Former Microsoft executive and current LA Clippers owner Steve Ballmer has had a mixed emotions day today. Put another way, he received some good news… and some bad news.
The good news? Today Steve joined the $100 billionaire club for the first time.
The bad news? Today a publication put him on blast for taking advantage of an eye-popping tax loophole.
Let's start with the good news.
$100 Billion Club
With Microsoft's stock price hitting an all-time high on Wednesday, Steve Ballmer's net worth crossed the $100 billion mark for the first time. His net worth ended at $102 billion on Wednesday, then slipped to $101 billion on Thursday.
As I type this article, Steve Ballmer's $101 billion net worth makes him the ninth-richest person in the world. Here's the top 10:
The 10 Richest People in the World:
- #1: Jeff Bezos – $211 billion
- #2: Elon Musk – $177 billion
- #3: Bernard Arnault – $170 billion
- #4: Bill Gates – $150 billion
- #5: Mark Zuckerberg – $130 billion
- #6: Larry Page – $115 billion
- #7: Sergey Brin – $111 billion
- #8: Warren Buffett – $105 billion
- #9: Steve Ballmer – $101 billion
- #10: Larry Ellison – $99 billion
Please note that Larry Ellison is $1 billion away from also joining the centi-billionaire club. And when that happens, the 10 richest people on the planet will all have $100 billion+.
According to the company's latest proxy statements, Steve Ballmer owns 333.3 million shares of Microsoft. At today's price, those shares alone account for roughly $93 billion of Steve's fortune. Over the years he has sold several billion worth of shares and received several billion in dividends.
Steve joined Microsoft in 1980 at the urging of his college buddy Bill Gates. Six years later, in 1986, when the company went public, Steve's equity at the time gave him a net worth of $85 million.
When Steve took over as CEO from Bill in 2000, he was worth $13 bullion. When he stepped down as CEO in 2013, he was worth $22 billion.
Outside of his Microsoft shares, Steve owns a number of valuable assets, notable the Los Angeles Clippers NBA team. Steve bought the Clippers in 2014 for $2 billion. The seller was disgraced former owner Donald Sterling and Donald's ex-wife Shelly.
Speaking of the Clippers…
Eye-Opening Tax Loophole
On a day that should have been a huge celebration, here comes ProPublica to rain all over Ballmer's parade!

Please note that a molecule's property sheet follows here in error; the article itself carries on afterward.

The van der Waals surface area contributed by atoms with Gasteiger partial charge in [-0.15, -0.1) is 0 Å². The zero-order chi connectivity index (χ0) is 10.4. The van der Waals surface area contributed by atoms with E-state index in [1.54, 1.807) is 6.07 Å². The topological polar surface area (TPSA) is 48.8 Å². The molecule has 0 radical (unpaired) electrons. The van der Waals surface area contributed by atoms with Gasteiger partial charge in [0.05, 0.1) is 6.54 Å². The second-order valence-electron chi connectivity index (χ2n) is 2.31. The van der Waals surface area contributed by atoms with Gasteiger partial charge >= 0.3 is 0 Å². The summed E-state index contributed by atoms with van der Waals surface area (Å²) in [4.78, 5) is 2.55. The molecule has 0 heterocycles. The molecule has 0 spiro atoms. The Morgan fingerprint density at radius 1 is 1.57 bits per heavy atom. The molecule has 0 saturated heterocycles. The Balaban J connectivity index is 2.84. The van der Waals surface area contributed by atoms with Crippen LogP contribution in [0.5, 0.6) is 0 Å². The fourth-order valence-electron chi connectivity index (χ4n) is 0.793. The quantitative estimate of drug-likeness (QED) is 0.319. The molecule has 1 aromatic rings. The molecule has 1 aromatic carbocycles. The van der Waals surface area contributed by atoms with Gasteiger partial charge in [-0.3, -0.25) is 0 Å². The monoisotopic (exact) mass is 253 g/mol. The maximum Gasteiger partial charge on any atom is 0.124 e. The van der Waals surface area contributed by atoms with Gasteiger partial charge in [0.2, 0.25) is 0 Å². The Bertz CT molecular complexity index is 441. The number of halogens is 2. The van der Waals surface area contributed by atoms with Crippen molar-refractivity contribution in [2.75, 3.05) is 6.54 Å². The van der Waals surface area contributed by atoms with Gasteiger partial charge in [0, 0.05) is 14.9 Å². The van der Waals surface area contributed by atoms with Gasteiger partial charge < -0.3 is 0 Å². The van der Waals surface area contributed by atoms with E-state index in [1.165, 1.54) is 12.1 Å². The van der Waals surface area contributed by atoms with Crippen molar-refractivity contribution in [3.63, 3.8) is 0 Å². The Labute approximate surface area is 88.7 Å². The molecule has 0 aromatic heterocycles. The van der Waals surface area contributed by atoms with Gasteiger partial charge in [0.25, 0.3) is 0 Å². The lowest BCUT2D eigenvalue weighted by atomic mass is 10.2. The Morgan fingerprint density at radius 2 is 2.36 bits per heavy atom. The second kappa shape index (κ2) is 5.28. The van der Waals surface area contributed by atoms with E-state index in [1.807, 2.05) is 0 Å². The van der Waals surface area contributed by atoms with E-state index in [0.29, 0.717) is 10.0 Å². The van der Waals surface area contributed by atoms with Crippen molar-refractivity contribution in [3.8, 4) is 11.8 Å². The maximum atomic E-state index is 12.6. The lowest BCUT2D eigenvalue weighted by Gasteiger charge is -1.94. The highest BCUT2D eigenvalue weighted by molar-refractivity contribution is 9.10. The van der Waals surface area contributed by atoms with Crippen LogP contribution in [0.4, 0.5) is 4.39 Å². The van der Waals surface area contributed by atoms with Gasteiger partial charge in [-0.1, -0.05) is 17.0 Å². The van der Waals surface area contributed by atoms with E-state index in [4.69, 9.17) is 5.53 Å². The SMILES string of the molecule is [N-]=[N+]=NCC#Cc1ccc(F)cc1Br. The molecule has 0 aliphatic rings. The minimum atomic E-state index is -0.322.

Over the last few weeks ProPublica has been releasing some pretty scandalous articles breaking down exactly how the richest Americans use tax loopholes to avoid paying taxes. These billionaires are not doing anything illegal, they're just following the tax laws as they are written. BUT that doesn't make it any easier to digest when you read that Jeff Bezos took a $4,500 child tax credit a few years ago when he was worth $100 billion.
Today's exposé from ProPublica exposes a tax loophole related specifically to sports team ownership. And they use Steve Ballmer as their primary target to illustrate the egregiousness of the loophole.
Long story short, according to a quirk in American tax laws, someone can write off the entire purchase price of a sports team over the ensuing years of ownerhips… even as the team gains value in those years.
ProPublica found that in 2018 Steve Ballmer reported $685 million in income. The same year, LeBron James reported $114 million in income. Ballmer paid a 12% Federal tax rate and LeBron paid 35%. A real concession worker at Steve's games paid 14% of her income in Federal taxes.
By writing off… or more technically "amortizing"… the purchase price, Ballmer was able to reduce his taxable income. This resulted in $140 million worth of savings for Ballmer over several years. Essentially a $140 million tax-free loan from the American public. If the billionaire dies without selling the team, the loan is forgiven. If they leave the team to their children, the amortization schedule resets anew. If he does sell the team while he's alive, he does have to pay the tax bill but he's been given an interest free loan potentially for decades. What would you do with an interest free loan of $100 million over 30 years? Just investing it in the S&P 500 would return on average 7% a year, so after 20 years you'd have $386 million.
Here's a good video explainer ProPublica released about their findings:
So there you have it!
A good news/bad news day for Steve Ballmer. A bad news day that I would take all day, every day 🙂